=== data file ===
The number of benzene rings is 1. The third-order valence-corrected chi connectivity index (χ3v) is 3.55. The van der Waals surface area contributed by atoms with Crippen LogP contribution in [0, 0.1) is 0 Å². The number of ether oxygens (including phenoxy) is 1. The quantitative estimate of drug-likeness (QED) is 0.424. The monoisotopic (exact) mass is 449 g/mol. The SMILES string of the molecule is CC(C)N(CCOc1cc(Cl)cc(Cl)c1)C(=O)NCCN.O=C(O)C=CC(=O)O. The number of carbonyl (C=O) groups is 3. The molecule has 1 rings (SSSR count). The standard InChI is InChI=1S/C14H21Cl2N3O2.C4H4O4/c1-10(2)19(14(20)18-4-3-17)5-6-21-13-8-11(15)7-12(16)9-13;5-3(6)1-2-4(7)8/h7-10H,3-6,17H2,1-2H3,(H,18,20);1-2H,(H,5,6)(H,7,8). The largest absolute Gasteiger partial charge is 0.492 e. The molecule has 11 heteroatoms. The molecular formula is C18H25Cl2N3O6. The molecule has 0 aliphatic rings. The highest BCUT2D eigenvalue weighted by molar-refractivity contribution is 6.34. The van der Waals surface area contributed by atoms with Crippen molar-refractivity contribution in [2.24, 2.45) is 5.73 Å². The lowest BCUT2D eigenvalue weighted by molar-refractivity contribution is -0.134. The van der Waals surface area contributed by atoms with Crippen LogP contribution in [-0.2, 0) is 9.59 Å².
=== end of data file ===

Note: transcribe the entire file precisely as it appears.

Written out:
The number of benzene rings is 1. The third-order valence-corrected chi connectivity index (χ3v) is 3.55. The van der Waals surface area contributed by atoms with Crippen LogP contribution in [0, 0.1) is 0 Å². The number of ether oxygens (including phenoxy) is 1. The quantitative estimate of drug-likeness (QED) is 0.424. The monoisotopic (exact) mass is 449 g/mol. The SMILES string of the molecule is CC(C)N(CCOc1cc(Cl)cc(Cl)c1)C(=O)NCCN.O=C(O)C=CC(=O)O. The number of carbonyl (C=O) groups is 3. The molecule has 1 rings (SSSR count). The standard InChI is InChI=1S/C14H21Cl2N3O2.C4H4O4/c1-10(2)19(14(20)18-4-3-17)5-6-21-13-8-11(15)7-12(16)9-13;5-3(6)1-2-4(7)8/h7-10H,3-6,17H2,1-2H3,(H,18,20);1-2H,(H,5,6)(H,7,8). The largest absolute Gasteiger partial charge is 0.492 e. The molecule has 11 heteroatoms. The molecular formula is C18H25Cl2N3O6. The molecule has 0 aliphatic rings. The highest BCUT2D eigenvalue weighted by molar-refractivity contribution is 6.34. The van der Waals surface area contributed by atoms with Crippen molar-refractivity contribution in [2.24, 2.45) is 5.73 Å². The lowest BCUT2D eigenvalue weighted by molar-refractivity contribution is -0.134. The van der Waals surface area contributed by atoms with Crippen LogP contribution in [-0.2, 0) is 9.59 Å².